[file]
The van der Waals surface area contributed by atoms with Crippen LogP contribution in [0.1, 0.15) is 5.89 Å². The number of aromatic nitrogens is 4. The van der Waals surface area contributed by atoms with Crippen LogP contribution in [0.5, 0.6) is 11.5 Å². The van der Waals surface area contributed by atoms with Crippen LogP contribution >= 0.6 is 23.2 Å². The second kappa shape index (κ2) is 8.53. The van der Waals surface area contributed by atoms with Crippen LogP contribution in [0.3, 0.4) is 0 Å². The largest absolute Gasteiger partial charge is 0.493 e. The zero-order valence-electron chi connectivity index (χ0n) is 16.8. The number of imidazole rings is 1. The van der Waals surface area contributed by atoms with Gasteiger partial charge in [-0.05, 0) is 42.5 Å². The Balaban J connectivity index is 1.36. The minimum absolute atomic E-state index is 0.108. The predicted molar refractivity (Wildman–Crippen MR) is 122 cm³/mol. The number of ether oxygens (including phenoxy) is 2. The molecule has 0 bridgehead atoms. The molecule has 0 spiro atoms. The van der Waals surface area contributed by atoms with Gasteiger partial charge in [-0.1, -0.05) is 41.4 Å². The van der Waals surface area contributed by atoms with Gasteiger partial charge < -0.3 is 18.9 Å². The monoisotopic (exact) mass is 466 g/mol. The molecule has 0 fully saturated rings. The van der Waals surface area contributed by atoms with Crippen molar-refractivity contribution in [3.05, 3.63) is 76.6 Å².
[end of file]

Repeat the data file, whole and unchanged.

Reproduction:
The van der Waals surface area contributed by atoms with Crippen LogP contribution in [0.1, 0.15) is 5.89 Å². The number of aromatic nitrogens is 4. The van der Waals surface area contributed by atoms with Crippen LogP contribution in [0.5, 0.6) is 11.5 Å². The van der Waals surface area contributed by atoms with Crippen LogP contribution >= 0.6 is 23.2 Å². The second kappa shape index (κ2) is 8.53. The van der Waals surface area contributed by atoms with Crippen LogP contribution in [0.3, 0.4) is 0 Å². The largest absolute Gasteiger partial charge is 0.493 e. The zero-order valence-electron chi connectivity index (χ0n) is 16.8. The number of imidazole rings is 1. The van der Waals surface area contributed by atoms with Gasteiger partial charge in [-0.05, 0) is 42.5 Å². The Balaban J connectivity index is 1.36. The minimum absolute atomic E-state index is 0.108. The predicted molar refractivity (Wildman–Crippen MR) is 122 cm³/mol. The number of ether oxygens (including phenoxy) is 2. The molecule has 0 bridgehead atoms. The molecule has 0 spiro atoms. The van der Waals surface area contributed by atoms with Gasteiger partial charge in [-0.1, -0.05) is 41.4 Å². The van der Waals surface area contributed by atoms with Gasteiger partial charge < -0.3 is 18.9 Å². The monoisotopic (exact) mass is 466 g/mol. The molecule has 0 fully saturated rings. The van der Waals surface area contributed by atoms with Crippen molar-refractivity contribution in [3.05, 3.63) is 76.6 Å².